What if the company had more than one product division? This situation could be more complicated if a third of code and functionality came from outside this division. It would be necessary to add some communication to ensure those groups were on track and their code products could be integrated properly. This division’s project manager’s discussions with that divisions’ project manager (and review of their status communications), along with a bi-weekly meeting of all contributing group managers, might suffice – or it might not. What if this project is only part of a larger integrated project, and there are ten more divisions just like yours? The complication increases exponentially.

Consider that this example is merely one part of a project, code flow.  There are many ways to structure code production (business analysis) and equally as many ways to manage communications on the process (project management). There’s also managing what you are producing, is that production happening according to plan, is that product meeting expectations, and many other aspects of managing the project.  We spent no time talking about marketing teams, finance requirements, or other project matters. A communication plan must account for all stakeholders and all activities, and is vital to monitoring and controlling an overall project.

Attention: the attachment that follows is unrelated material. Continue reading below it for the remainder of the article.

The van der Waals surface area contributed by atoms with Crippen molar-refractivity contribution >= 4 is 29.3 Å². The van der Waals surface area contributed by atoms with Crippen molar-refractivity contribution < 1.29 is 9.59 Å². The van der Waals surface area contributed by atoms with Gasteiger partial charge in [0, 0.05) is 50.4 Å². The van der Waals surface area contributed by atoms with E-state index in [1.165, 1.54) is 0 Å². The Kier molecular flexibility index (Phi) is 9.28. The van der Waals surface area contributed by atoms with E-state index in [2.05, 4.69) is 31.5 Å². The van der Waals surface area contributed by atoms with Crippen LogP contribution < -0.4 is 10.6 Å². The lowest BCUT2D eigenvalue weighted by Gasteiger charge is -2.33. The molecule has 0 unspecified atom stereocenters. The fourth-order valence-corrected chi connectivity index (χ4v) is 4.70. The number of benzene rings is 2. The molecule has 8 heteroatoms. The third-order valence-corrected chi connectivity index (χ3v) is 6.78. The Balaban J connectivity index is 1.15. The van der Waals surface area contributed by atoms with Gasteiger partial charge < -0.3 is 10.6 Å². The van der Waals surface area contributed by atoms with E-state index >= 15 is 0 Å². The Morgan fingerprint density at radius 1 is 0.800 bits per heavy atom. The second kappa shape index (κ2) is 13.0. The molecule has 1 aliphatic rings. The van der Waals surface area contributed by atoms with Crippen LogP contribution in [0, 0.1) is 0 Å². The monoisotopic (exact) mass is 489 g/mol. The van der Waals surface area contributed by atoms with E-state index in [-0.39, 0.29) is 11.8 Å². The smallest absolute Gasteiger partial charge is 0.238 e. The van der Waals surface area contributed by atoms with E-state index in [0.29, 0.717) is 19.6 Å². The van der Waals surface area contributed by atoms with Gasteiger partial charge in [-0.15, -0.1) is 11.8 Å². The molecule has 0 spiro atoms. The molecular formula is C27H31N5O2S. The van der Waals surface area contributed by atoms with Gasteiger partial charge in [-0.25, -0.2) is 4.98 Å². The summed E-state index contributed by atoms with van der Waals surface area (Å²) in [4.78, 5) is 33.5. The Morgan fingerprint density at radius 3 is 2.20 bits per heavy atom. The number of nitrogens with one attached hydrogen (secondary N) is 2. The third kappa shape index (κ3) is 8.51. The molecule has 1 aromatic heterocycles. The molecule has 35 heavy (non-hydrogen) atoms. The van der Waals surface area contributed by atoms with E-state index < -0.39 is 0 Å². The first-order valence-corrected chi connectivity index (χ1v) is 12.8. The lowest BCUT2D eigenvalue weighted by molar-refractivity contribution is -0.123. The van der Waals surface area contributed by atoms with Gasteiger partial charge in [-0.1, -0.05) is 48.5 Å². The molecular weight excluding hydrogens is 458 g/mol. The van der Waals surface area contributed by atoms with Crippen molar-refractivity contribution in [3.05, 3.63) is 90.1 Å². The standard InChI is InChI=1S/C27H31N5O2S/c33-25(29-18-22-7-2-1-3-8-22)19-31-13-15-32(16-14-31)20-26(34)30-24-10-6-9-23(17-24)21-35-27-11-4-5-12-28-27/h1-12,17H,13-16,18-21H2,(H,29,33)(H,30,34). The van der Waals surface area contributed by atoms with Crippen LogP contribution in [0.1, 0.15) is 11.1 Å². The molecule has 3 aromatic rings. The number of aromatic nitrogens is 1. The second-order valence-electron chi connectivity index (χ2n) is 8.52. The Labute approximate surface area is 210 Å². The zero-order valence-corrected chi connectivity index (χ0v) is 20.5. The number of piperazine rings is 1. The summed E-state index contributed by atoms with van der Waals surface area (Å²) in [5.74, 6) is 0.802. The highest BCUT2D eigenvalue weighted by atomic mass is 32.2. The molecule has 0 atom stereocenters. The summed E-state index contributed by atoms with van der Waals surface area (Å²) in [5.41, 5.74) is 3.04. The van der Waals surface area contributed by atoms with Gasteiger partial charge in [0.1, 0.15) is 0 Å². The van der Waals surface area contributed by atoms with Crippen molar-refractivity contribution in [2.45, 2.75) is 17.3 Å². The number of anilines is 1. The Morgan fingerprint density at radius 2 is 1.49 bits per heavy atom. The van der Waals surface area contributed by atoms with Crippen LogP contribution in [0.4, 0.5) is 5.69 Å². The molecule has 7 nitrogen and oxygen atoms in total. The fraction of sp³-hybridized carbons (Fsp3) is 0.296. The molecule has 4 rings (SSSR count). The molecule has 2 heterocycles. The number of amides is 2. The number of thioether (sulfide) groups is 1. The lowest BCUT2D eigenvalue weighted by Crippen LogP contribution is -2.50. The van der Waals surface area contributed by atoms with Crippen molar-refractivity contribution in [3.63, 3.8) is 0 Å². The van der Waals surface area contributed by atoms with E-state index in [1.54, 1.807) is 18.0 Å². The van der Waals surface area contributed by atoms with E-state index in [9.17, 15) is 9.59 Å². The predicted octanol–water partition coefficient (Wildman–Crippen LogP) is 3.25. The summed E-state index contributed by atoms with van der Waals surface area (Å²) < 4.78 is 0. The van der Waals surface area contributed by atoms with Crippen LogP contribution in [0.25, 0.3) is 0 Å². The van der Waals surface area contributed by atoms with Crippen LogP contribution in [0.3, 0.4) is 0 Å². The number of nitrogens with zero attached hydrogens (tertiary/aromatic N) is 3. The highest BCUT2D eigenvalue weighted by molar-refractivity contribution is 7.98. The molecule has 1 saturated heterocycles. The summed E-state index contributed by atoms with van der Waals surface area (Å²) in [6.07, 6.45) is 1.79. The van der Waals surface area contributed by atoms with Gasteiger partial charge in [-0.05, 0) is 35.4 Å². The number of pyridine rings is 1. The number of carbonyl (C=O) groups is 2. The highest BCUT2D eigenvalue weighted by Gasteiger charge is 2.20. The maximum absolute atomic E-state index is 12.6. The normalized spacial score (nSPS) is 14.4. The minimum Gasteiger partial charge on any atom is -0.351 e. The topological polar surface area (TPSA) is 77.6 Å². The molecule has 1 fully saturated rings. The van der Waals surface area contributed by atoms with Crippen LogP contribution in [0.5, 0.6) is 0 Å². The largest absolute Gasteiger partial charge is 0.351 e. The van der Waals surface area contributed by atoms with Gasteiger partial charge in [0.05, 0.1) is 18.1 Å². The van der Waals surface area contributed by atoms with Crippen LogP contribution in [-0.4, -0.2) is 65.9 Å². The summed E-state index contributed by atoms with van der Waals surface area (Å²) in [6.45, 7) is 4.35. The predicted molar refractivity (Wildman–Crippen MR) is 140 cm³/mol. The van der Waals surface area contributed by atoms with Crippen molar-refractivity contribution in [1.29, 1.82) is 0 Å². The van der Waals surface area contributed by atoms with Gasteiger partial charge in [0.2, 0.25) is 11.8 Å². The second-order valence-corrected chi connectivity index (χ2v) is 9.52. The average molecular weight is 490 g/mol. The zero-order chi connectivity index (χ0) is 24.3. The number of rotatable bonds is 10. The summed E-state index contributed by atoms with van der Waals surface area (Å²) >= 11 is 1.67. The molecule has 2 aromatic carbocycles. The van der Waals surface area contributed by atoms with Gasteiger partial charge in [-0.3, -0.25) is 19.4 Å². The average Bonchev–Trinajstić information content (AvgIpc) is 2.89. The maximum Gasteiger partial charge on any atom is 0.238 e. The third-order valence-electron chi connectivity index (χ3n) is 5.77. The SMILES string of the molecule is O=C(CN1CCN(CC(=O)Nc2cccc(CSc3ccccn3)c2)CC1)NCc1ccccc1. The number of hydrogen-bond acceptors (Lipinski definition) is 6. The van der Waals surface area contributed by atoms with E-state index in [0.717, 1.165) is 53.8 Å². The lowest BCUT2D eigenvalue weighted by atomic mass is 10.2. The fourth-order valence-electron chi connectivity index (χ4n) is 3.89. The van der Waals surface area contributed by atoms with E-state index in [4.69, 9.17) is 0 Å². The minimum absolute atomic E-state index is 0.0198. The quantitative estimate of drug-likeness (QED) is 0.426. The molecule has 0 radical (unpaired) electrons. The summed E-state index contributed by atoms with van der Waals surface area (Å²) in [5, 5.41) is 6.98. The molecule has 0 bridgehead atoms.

Communication, Part One

“Communication is 90% of what a project manager’s job.” That thought has been a part of my professional DNA for so long that that I don’t remember if it was from the PMBOK® or one of RMC’s PM courses. Project management, at its root, is methodology for social organization to accomplish a time bound goal – and communication is absolutely key.

Communication is a huge topic. I’m constantly learning new things about it, and you should as well. The larger the organization, the bigger the project, the greater the need for strategic communication planning.

How can we break down types of communication? Well, communication can be formal or informal. Formal items are like corporate filings, presentations to management, annual reviews and court summons. Informal is like phoning a friend, hallway conversations, email or texting. Formal/informal communication is mostly a distinction of how “official” the message is. Addressing a court summons vs. returning the call of a friend have very different failure consequences, and therefore different priority and urgency.